Last Update 23:0
Tuesday, 22 October 2019

AUC Press celebrates the revolution in the golden ambiance of the 1919 revolution

Beit Al Umma was the house of the leader of Egypt's 1919 revolution, Saad Zaghloud, as well as the ambiance that surrounded the authors celebrating their books on Egypt's current revolution

Mary Mourad, Tuesday 29 May 2012
Part of the ceremony
Share/Bookmark
Views: 1717
Share/Bookmark
Views: 1717

History and music enveloped the participants at the American University in Cairo Press Book Festival on Sunday 27 May. A crowd of foreigners, academics and writers, among others took in the golden-era beauty and breathed the history of the locale, Beit Al-Umma.

Beit Al Umma (House of the Nation) is, indeed, a location reminiscent of Egypt's golden past, much remembered these days, since it was once the residence of the legendary Saad Zaghloul (1858-1927), the leader of Egypt's 1919 revolution against British occupation. He also headed Al-Wafd party and successfully united Egyptians against the occupier.

Well-maintained with the furniture, frames and feel of the grand homes of the time, it is now used for special events as both a museum and venue for cultural activities.

Continuing AUC Press' tradition of holding its events in special settings, Beit Al-Umma symbolises the 1919 revolution; an appropriate place to celebrate the first fruits of the new, 2011 revolution. A thought that wasn't expressly uttered by the publishing house, but everyone was mindful of was the link celebrating a historical leader as Egyptians are taking the large, wobbly steps towards electing their post-revolution president.

Adding to the flavour of the evening was a band playing Om Kalthoum songs, first becoming the centre of attention on the stage, then quickly fading into the background of the chatter and friendly conversations among the guests.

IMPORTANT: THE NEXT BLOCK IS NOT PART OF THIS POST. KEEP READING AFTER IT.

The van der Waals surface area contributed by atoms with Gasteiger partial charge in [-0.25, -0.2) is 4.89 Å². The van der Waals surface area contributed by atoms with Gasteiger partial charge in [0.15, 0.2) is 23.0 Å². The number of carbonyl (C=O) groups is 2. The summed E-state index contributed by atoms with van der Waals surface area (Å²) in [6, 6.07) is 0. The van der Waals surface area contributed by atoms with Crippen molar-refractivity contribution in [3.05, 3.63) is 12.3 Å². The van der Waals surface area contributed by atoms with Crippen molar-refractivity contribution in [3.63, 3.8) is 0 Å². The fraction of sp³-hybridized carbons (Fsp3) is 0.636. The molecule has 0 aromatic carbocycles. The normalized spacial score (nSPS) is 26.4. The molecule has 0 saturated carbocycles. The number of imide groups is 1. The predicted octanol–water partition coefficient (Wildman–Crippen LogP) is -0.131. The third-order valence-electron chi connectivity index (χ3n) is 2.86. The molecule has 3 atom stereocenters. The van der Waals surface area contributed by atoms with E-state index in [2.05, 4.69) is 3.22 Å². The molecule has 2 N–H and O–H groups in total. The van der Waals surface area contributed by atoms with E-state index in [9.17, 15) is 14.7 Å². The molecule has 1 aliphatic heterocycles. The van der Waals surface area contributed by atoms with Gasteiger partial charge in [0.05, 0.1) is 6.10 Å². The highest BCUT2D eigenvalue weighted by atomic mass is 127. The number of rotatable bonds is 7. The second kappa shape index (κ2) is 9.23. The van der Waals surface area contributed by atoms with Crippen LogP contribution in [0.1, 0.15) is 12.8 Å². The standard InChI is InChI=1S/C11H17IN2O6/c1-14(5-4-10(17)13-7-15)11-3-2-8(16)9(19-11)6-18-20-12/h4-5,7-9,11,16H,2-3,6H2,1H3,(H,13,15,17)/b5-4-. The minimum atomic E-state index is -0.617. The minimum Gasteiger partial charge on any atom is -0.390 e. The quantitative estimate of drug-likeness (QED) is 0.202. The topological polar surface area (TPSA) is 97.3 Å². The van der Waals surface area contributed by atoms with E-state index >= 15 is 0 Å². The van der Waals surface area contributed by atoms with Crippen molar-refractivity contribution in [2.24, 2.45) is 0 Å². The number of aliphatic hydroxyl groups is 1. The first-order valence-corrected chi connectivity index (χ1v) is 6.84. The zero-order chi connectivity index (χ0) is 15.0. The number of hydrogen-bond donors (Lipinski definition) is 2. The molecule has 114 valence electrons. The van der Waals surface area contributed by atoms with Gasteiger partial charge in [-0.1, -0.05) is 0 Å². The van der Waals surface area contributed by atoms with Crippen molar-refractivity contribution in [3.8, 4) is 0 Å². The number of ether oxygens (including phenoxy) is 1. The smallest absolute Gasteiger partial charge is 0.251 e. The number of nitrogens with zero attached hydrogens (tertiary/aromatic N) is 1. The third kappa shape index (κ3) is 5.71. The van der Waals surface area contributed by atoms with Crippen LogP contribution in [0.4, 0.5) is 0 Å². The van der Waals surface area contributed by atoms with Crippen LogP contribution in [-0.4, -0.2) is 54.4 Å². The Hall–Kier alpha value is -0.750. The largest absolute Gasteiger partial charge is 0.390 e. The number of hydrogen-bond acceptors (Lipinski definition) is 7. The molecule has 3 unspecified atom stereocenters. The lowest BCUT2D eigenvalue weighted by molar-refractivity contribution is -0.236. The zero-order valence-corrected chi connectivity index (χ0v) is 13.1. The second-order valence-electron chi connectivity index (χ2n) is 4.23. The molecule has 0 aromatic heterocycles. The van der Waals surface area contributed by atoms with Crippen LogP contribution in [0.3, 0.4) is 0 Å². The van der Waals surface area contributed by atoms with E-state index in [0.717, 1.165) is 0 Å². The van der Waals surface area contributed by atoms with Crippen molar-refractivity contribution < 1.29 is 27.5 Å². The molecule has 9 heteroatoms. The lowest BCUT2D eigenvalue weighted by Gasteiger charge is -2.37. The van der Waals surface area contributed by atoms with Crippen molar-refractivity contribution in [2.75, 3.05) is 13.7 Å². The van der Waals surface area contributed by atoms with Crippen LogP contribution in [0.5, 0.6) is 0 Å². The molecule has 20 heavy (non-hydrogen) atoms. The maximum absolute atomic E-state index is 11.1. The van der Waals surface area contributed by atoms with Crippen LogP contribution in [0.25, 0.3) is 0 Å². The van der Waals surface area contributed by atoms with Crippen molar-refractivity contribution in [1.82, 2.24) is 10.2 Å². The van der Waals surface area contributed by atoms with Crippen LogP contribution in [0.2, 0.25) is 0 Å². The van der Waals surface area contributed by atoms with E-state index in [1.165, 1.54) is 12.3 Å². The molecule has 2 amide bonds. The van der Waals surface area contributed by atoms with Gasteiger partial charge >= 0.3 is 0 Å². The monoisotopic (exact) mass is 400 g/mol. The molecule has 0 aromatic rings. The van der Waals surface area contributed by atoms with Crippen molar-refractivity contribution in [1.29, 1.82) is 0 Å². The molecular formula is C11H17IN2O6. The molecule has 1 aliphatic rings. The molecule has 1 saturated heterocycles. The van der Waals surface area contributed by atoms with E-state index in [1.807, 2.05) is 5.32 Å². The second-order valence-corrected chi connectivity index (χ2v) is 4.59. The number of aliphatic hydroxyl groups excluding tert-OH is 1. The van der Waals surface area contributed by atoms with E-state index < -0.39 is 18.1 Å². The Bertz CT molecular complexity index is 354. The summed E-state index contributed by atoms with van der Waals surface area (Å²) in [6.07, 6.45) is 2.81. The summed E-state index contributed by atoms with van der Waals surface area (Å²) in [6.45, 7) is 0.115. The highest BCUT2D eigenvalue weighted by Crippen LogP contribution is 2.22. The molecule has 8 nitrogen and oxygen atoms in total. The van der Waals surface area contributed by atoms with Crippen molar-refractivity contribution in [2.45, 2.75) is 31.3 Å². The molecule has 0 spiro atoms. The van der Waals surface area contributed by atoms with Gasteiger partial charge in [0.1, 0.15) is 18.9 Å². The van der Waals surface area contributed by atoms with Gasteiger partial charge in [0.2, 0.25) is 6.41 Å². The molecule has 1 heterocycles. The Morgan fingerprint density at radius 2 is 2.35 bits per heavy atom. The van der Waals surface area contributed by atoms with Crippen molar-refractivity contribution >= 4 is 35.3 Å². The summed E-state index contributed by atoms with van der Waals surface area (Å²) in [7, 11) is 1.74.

The new AUC Press director, Nigel Fletcher-Jones, greeted the guests and the writers who are being celebrated today with their new books: Hani Shukrallah was signing his most recent publication, Egypt, the Arabs and the World; as was Samia Mehrez, Translating Egypt's Revolution: The Language of Tahrir; Ashraf Khalil was celebrating his book Liberation Square and Kamal Ruhayyim was signing his book Days in the Diaspora.

Among the guests were also other AUC Press authors, including Ibrahim Abdel-Meguid, winner of the Naguib Mahfouz Medal for Literature, and Mahmoud El-Wardani, author of Heads Ripe for Plucking. Mohamed Hashim, owner and manager of Dar Merit publishing was also present, as well as a host of AUC professors, journalists and public. 

A surprise guest was the world-renowned long-time former Minister of State for Archaeology and head of the Supreme Council for Archaeology, Zahi Hawass, after a long break from the public scene after Mubarak was ousted. Hawass also published a number of books on Egyptology through the AUC Press, including Life in Paradise: The Noble Tombs of Thebes, and Royal Tombs of Egypt.

Fletcher-Jones was just appointed to AUC Press in April and already has some interesting plans: digital publishing will be a primary focus, as he already announced, and he will also explore other expansion opportunities within the Egyptian publishing world. The 50-year old publishing business of AUC Press has been famous for translating Arabic fiction and classics, most famous of which is the Naguib Mahfouz collection, but also publishing special books and research about Egypt and the Arab world for selected writers.

Fletcher-Jones holds his Ph.D. in biological anthropology from Durham University. He comes with an extensive professional background in publishing with major houses, including Elsevier and Blackwell Publishing Inc., with a focus on sciences and journals. He indicated in his welcome to AUC Press his interest in expanding the publishing to reflect AUC's research and teaching excellence.

Short link:

 

Email
 
Name
 
Comment's
Title
 
Comment
Ahram Online welcomes readers' comments on all issues covered by the site, along with any criticisms and/or corrections. Readers are asked to limit their feedback to a maximum of 1000 characters (roughly 200 words). All comments/criticisms will, however, be subject to the following code
  • We will not publish comments which contain rude or abusive language, libelous statements, slander and personal attacks against any person/s.
  • We will not publish comments which contain racist remarks or any kind of racial or religious incitement against any group of people, in Egypt or outside it.
  • We welcome criticism of our reports and articles but we will not publish personal attacks, slander or fabrications directed against our reporters and contributing writers.
  • We reserve the right to correct, when at all possible, obvious errors in spelling and grammar. However, due to time and staffing constraints such corrections will not be made across the board or on a regular basis.
Latest

© 2010 Ahram Online.